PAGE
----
vigor and purity furnished an excellent model to subsequent Greek writers. Shortly before the Greek revolution broke out, — I think in the year 1819, — Mr. Edward Everett, who had been appointed Eliot Professor of Greek Literature in Harvard College, became acquainted with Coraës in Paris, and the acquaintance ripened into a warm personal friendship between the veteran scholar and the accomplished young Professor. Coraës furnished Mr. Everett with letters of introduction to his friends in Greece; and after Mr. Everett's return to the United States, a friendly correspondence was maintained between them until the death of the veteran scholar, at a very advanced age, an event which took place in Paris in 1833. When the war commenced in 1821, he was too old to engage in it personally, but his opinions were listened to by his countrymen with respect and veneration. His pupil, Mr. Everett, became one of the ablest and most ardent friends of Greece during her terrible struggle for independence. He was in correspondence not only with Coraës, but with some of the principal leaders in the field. By his personal influence, and by a series of articles of great eloquence and power in the North American Review, he not only brought the affairs of Greece to the attention of the American people, but excited so deep an interest in the cause, that when Dr. Howe, after several years of personal service in the Greek army, returned to this country to solicit material aid, his appeals were enthusiastically responded to, and abundant supplies of food and clothing were rapidly despatched under his direction, and thousands of the naked and starving people were rescued from destruction. It was on account of these important: services that a proposition was seriously made, toward the close of the war, to place that unfortunate country under the protection of the United States, and to raise some distinguished American statesman to supreme power, under the title of Dictator. Of course the Constitution of the United States made such a proposition inadmissible ; but could it have been entertained, there can be no doubt who would have been selected for the august task of reconstructing a Grecian State.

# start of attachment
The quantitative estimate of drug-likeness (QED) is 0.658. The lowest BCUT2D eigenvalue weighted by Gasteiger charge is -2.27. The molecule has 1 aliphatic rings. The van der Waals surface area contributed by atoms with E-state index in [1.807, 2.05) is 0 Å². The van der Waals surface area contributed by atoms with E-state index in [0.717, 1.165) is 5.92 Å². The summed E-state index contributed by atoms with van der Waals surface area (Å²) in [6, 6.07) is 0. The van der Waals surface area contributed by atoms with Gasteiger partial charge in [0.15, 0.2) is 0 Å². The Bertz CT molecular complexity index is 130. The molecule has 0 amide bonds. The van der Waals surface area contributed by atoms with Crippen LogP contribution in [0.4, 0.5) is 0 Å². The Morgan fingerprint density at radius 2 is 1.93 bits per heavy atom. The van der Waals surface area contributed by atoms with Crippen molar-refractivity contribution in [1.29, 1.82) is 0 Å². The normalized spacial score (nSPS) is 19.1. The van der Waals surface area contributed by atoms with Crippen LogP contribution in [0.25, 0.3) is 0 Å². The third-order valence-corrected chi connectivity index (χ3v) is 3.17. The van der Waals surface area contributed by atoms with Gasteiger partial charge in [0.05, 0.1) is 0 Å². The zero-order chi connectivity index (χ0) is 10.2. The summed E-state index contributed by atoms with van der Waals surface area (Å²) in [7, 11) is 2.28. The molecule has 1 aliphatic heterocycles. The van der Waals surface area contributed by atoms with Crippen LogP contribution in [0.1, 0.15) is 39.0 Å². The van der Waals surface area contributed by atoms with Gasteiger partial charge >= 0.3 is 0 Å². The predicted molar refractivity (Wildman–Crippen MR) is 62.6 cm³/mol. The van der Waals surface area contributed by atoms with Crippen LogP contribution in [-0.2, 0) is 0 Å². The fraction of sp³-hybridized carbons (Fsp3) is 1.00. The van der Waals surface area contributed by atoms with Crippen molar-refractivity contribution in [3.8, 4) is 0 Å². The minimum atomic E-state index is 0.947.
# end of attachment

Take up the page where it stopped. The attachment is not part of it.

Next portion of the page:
The works of Coraës were not limited to the Greek language. He wrote in French with the ease and polish of a native, and his publications in that language were of such high merit, that Napoleon granted him a pension, of which he consented to receive only a small part, as his style of living was a model of simplicity and frugality. Several biographies of him have been written by his countrymen. His letters have been collected and published ; and his miscellaneous writings on the ancient and modern Greek, and various other subjects, were printed between 1828 and 1835, under the general title of Άτακτα. I have already alluded to the remarkable history of the Greek language. The peculiarities which distinguish the ancient from the modern Greek probably existed in the language spoken by the body of the people in the Byzantine Empire as early as the eighth or ninth century. In the language of Literature, the writers aimed for several centuries later to preserve the ancient forms and constructions ; but in the political verses of Ptochoprodromos, a genial monk of the tenth century, the modern Greek appears to be fully developed, not as a different language from the ancient, for the great mass of the words are the same, but with a number of changes of inflection and syntax that gradually worked their way into the popular speech, some of them undoubtedly having been introduced not long after the commencement of the Christian era. The successive inroads of foreign conquerors and barbarian settlers, produced other changes and corruptions in the spoken language, so that one of the first reforms discussed by the scholars, when the spirit of nationality began to revive, was the purification of the national language. The Modern Greek may be considered as embracing all the peculiarities of the language that were gradually introduced during the Middle Ages. But of the Modern as well as of the Ancient there were many contemporary varieties spoken by the inhabitants of the Ægean Islands, the Western coast of Asia, and of the Phanari in Constantinople; by the Rayas of Thrace, Macedonia, Epirus and Thessaly, and by the populations of Central and Southern Greece, and of the Ionian Islands. The dialects of some of these islands, and of those portions of the mainland temporarily occupied by the Venetians, were more or less corrupted with the Italian. Those of Asia Minor, Thrace, Thessaly, Baotia, Attica, and the Cyclades, were corrupted with the Turkish. The dialects of Macedonia, Epirus, parts of Attica, parts of Bæotia, and parts of Peloponnesos, were corrupted with the Albanian and the Slavonic, and some words and phrases from all these foreign sources obtained a